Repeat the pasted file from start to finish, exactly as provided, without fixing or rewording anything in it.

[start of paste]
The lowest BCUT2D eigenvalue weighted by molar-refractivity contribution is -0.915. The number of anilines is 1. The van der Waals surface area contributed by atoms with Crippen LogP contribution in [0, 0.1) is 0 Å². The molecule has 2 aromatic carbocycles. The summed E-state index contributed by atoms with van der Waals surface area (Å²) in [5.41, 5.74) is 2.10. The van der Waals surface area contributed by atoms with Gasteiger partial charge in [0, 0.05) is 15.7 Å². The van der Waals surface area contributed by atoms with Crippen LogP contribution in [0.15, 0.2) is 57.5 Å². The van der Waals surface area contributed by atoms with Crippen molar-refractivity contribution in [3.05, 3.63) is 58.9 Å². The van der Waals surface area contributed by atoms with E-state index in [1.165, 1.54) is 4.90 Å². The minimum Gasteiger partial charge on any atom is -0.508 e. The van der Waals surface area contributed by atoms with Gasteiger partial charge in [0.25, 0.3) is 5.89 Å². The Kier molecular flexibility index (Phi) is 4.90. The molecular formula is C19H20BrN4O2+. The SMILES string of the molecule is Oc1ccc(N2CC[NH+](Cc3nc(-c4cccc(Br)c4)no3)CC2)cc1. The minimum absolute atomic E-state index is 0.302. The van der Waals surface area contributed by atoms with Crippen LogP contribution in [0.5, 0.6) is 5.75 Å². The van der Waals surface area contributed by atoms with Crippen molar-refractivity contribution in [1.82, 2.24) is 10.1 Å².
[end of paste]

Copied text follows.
The lowest BCUT2D eigenvalue weighted by molar-refractivity contribution is -0.915. The number of anilines is 1. The van der Waals surface area contributed by atoms with Crippen LogP contribution in [0, 0.1) is 0 Å². The molecule has 2 aromatic carbocycles. The summed E-state index contributed by atoms with van der Waals surface area (Å²) in [5.41, 5.74) is 2.10. The van der Waals surface area contributed by atoms with Gasteiger partial charge in [0, 0.05) is 15.7 Å². The van der Waals surface area contributed by atoms with Crippen LogP contribution in [0.15, 0.2) is 57.5 Å². The van der Waals surface area contributed by atoms with Crippen molar-refractivity contribution in [3.05, 3.63) is 58.9 Å². The van der Waals surface area contributed by atoms with E-state index in [1.165, 1.54) is 4.90 Å². The minimum Gasteiger partial charge on any atom is -0.508 e. The van der Waals surface area contributed by atoms with Gasteiger partial charge in [0.25, 0.3) is 5.89 Å². The Kier molecular flexibility index (Phi) is 4.90. The molecular formula is C19H20BrN4O2+. The SMILES string of the molecule is Oc1ccc(N2CC[NH+](Cc3nc(-c4cccc(Br)c4)no3)CC2)cc1. The minimum absolute atomic E-state index is 0.302. The van der Waals surface area contributed by atoms with Crippen LogP contribution in [0.5, 0.6) is 5.75 Å². The van der Waals surface area contributed by atoms with Crippen molar-refractivity contribution in [1.82, 2.24) is 10.1 Å².